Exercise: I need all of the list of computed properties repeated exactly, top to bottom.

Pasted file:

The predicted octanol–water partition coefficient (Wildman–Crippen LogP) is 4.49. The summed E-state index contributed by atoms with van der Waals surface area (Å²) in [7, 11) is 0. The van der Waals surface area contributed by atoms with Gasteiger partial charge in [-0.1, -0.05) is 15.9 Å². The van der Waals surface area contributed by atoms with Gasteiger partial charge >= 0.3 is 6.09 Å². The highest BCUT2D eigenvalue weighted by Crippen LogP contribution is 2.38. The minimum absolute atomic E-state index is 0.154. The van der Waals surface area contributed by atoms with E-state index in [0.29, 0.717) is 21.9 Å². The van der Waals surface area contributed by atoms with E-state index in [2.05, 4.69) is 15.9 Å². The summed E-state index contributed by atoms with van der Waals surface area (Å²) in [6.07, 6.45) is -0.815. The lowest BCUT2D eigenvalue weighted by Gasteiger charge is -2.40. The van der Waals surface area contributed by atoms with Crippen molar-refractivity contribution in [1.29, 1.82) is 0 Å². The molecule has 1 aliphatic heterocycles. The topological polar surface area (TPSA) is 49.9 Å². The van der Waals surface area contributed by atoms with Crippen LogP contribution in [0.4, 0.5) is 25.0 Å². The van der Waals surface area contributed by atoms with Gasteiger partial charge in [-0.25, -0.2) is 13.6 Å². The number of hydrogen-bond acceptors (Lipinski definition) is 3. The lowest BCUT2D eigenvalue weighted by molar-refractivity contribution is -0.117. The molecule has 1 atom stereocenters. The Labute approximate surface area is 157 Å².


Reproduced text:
The predicted octanol–water partition coefficient (Wildman–Crippen LogP) is 4.49. The summed E-state index contributed by atoms with van der Waals surface area (Å²) in [7, 11) is 0. The van der Waals surface area contributed by atoms with Gasteiger partial charge in [-0.1, -0.05) is 15.9 Å². The van der Waals surface area contributed by atoms with Gasteiger partial charge >= 0.3 is 6.09 Å². The highest BCUT2D eigenvalue weighted by Crippen LogP contribution is 2.38. The minimum absolute atomic E-state index is 0.154. The van der Waals surface area contributed by atoms with E-state index in [0.29, 0.717) is 21.9 Å². The van der Waals surface area contributed by atoms with E-state index in [2.05, 4.69) is 15.9 Å². The summed E-state index contributed by atoms with van der Waals surface area (Å²) in [6.07, 6.45) is -0.815. The lowest BCUT2D eigenvalue weighted by Gasteiger charge is -2.40. The van der Waals surface area contributed by atoms with Crippen molar-refractivity contribution in [1.29, 1.82) is 0 Å². The molecule has 1 aliphatic heterocycles. The topological polar surface area (TPSA) is 49.9 Å². The van der Waals surface area contributed by atoms with Crippen LogP contribution in [0.4, 0.5) is 25.0 Å². The van der Waals surface area contributed by atoms with Gasteiger partial charge in [-0.25, -0.2) is 13.6 Å². The number of hydrogen-bond acceptors (Lipinski definition) is 3. The lowest BCUT2D eigenvalue weighted by molar-refractivity contribution is -0.117. The molecule has 1 atom stereocenters. The Labute approximate surface area is 157 Å².